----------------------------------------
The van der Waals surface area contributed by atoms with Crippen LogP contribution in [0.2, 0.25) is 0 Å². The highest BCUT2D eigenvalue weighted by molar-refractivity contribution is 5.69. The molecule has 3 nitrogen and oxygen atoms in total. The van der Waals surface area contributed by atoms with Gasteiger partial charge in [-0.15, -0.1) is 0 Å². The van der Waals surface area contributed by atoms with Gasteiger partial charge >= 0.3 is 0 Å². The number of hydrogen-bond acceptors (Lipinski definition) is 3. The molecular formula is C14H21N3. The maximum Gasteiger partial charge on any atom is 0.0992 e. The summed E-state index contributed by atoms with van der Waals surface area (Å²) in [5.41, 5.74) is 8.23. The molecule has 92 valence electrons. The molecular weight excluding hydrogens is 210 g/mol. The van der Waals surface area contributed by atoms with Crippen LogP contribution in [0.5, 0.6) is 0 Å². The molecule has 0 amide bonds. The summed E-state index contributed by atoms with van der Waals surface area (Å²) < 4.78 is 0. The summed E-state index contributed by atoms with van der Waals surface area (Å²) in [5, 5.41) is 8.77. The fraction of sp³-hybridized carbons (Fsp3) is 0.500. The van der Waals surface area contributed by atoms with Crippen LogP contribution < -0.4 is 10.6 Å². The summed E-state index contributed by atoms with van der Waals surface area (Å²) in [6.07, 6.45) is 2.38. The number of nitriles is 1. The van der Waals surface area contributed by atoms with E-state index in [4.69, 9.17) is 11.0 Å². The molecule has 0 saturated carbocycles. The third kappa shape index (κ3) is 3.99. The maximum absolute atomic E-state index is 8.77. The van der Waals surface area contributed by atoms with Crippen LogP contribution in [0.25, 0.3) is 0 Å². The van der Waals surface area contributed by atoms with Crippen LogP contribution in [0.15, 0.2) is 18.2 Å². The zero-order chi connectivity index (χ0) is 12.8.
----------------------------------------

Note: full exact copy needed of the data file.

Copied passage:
The van der Waals surface area contributed by atoms with Crippen LogP contribution in [0.2, 0.25) is 0 Å². The highest BCUT2D eigenvalue weighted by molar-refractivity contribution is 5.69. The molecule has 3 nitrogen and oxygen atoms in total. The van der Waals surface area contributed by atoms with Gasteiger partial charge in [-0.15, -0.1) is 0 Å². The van der Waals surface area contributed by atoms with Gasteiger partial charge >= 0.3 is 0 Å². The number of hydrogen-bond acceptors (Lipinski definition) is 3. The molecular formula is C14H21N3. The maximum Gasteiger partial charge on any atom is 0.0992 e. The summed E-state index contributed by atoms with van der Waals surface area (Å²) in [5.41, 5.74) is 8.23. The molecule has 92 valence electrons. The molecular weight excluding hydrogens is 210 g/mol. The van der Waals surface area contributed by atoms with Crippen LogP contribution in [0.5, 0.6) is 0 Å². The molecule has 0 amide bonds. The summed E-state index contributed by atoms with van der Waals surface area (Å²) < 4.78 is 0. The summed E-state index contributed by atoms with van der Waals surface area (Å²) in [5, 5.41) is 8.77. The fraction of sp³-hybridized carbons (Fsp3) is 0.500. The van der Waals surface area contributed by atoms with Crippen LogP contribution < -0.4 is 10.6 Å². The summed E-state index contributed by atoms with van der Waals surface area (Å²) in [6.07, 6.45) is 2.38. The number of nitriles is 1. The van der Waals surface area contributed by atoms with E-state index in [4.69, 9.17) is 11.0 Å². The molecule has 0 saturated carbocycles. The third kappa shape index (κ3) is 3.99. The maximum absolute atomic E-state index is 8.77. The van der Waals surface area contributed by atoms with Crippen LogP contribution in [0.25, 0.3) is 0 Å². The van der Waals surface area contributed by atoms with Crippen LogP contribution in [0.15, 0.2) is 18.2 Å². The zero-order chi connectivity index (χ0) is 12.8.